Opera in Focus

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William B. Fosser's puppet production Opera in Focus is a troupe which performs opera and musical theater with some of the world's most sophisticated puppets.

History[edit]

Fosser, a puppeteer and artistic director of the legendary Kungsholm Miniature Opera in Chicago, began designing the puppets that would eventually be used in his Opera in Focus productions in the late 1930s. The cost involved in building each elaborately articulated puppet prevented him from constructing them until 1956. He presented the first Opera in Focus performances—by invitation only—in 1958 in a rented store on the north side of Chicago, where they were received with great enthusiasm.

Opera In Focus
Pagliacci

In order to support the puppet opera, Fosser made a living as a set designer and art director in the motion picture industry, working on such films as Ordinary People, Home Alone, Backdraft, Weird Science, Music Box, Damien: Omen II, The Breakfast Club, A League of Their Own and Groundhog Day. He also worked as a set designer for live theatrical productions, designing scenery for the Lyric Opera of Chicago, as well as the Candlelight, Ivanhoe, and Drury Lane theaters. He spent his free time further developing and perfecting his puppets and the presentation of his elaborate miniature operatic productions. Due to the hectic nature of his career in the film industry, performances of Opera in Focus were infrequent, except for periods in 1962-1963 and 1978-1979 when Opera in Focus enjoyed residencies in Detroit and at the now-defunct Magic Pan restaurant in Chicago.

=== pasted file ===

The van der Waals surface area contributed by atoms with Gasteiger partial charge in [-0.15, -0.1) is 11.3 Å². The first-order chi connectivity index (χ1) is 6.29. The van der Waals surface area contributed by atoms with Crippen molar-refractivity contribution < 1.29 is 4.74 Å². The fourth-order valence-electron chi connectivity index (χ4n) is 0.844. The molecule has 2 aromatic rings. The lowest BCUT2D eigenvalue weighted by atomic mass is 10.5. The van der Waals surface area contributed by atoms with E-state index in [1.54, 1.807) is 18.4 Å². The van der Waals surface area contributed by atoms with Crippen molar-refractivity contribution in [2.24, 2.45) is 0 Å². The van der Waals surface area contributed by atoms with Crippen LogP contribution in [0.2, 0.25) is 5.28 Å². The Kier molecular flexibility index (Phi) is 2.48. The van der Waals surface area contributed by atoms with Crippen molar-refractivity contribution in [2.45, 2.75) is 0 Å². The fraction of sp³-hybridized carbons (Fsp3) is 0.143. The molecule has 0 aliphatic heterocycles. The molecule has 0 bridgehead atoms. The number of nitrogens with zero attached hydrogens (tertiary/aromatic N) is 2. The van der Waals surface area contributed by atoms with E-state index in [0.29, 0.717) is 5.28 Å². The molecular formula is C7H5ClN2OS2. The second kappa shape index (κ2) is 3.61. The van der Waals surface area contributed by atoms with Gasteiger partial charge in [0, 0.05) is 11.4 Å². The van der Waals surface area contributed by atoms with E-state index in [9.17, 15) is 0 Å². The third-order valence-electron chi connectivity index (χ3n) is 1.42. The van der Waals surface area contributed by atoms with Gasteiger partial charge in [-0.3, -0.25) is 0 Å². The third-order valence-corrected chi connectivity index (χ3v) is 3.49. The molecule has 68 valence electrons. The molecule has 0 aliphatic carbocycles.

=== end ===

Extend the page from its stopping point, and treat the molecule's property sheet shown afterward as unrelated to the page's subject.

In 1993 the Rolling Meadows Chamber of Commerce offered Fosser a permanent home in Rolling Meadows, Illinois, where Opera in Focus has been performed weekly ever since.[1][2]

In 2005 Fosser received the President's Award from the Puppeteers of America. Opera in Focus has received a number of awards including the prestigious Dorothy Mullen Award from the National Parks and Recreation Association for Fine Arts Programming.

William Fosser died of congestive heart failure and pneumonia on February 19, 2006, in Resurrection Hospital. He was buried at Queen of Heaven Cemetery in Hillside, Illinois.[3]

In 2010 the theater continues to present a stunning sampling of fully staged scenes from well-known operas & musicals. Each hour-long performance may offer between three and five scenes, depending on the length of the individual segments. A narration of the action by the well-known actor, Tony Mockus, precedes each scene. The 16" puppets are manipulated from below the stage floor and are capable of very lifelike action and dramatic gestures for which opera singers are so famous.

A demonstration of the puppet operation and a tour of the highly technical backstage area follow each performance. Despite the small stage (only five feet wide and two feet deep), the illusion of live opera prevails. The puppet opera performances are capable of charming a wide range of audiences - from the lovers of opera and musical theater to those simply fascinated by the fine art of puppetry.

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